Plaques in the brain are apparently linked with Alzheimer’s disease. A groundbreaking research holds the view that people with insulin resistance and type 2 diabetes are at a heightened risk of developing such plaques. It is known that insulin resistance, or the stage before diabetes, happens when insulin, a hormone in the body, becomes less effective in lowering blood sugar.

In order to initiate the study, investigators enrolled 135 people with an average age of 67 years from Hisayama, Japan. The study subjects were made to undergo various diabetes glucose tests for measuring blood sugar levels. Also symptoms of Alzheimer’s disease were analyzed in the next 10 to 15 years. Having scrutinized the participants, it was revealed that approximately 16 percent developed Alzheimer’s disease. After the participants died, study authors inspected their autopsied brains for the physical signs of Alzheimer’s disease, known as plaques and tangles.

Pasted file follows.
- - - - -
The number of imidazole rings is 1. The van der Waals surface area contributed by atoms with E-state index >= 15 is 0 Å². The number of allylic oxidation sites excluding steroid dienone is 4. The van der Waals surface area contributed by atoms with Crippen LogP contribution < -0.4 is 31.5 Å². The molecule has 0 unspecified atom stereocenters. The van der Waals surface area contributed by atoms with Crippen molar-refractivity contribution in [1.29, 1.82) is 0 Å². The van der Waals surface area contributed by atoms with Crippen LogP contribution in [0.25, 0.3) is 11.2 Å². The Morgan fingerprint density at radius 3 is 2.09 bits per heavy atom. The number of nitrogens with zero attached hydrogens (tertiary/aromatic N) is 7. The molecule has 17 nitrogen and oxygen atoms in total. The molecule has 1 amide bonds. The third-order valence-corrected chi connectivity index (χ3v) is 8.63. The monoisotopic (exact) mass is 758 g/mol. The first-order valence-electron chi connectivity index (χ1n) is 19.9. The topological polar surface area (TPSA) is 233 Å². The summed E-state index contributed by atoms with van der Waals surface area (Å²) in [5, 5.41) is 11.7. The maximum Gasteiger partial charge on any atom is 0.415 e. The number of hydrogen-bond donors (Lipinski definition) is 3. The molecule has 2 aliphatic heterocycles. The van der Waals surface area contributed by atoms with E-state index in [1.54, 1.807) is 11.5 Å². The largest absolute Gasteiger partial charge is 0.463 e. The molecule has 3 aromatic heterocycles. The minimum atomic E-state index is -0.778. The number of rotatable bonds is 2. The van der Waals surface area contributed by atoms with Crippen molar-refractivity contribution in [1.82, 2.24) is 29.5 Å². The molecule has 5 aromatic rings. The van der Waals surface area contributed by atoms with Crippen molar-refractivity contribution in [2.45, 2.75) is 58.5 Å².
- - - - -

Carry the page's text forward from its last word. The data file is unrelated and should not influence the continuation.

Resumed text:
“Type 2 diabetes and Alzheimer’s disease are two epidemics growing at alarming levels around the world. With the rising obesity rates and the fact that obesity is related to the rise in type 2 diabetes, these results are very concerning,” enlightened Kensuke Sasaki, MD, PhD, with Kyushu University in Fukuoka, Japan, study author.

The investigators noted that 16 percent participants developed symptoms of Alzheimer’s disease and 65 percent had plaques. It was also observed that volunteers reporting abnormal results on three tests of blood sugar control faced greater chances of developing plaques. 72 percent people with insulin resistance and 62 percent of people with no indication of insulin resistance supposedly developed plaques.

The authors did not discover any association between diabetes factors and tangles in the brain. However, further analysis is required for ascertaining if insulin resistance is a cause of the development of these plaques. There runs a possibility that by regulating and avoiding diabetes, Alzheimer’s disease can also be restricted.

The study was published in the August 25, 2010, issue of Neurology, the medical journal of the American Academy of Neurology.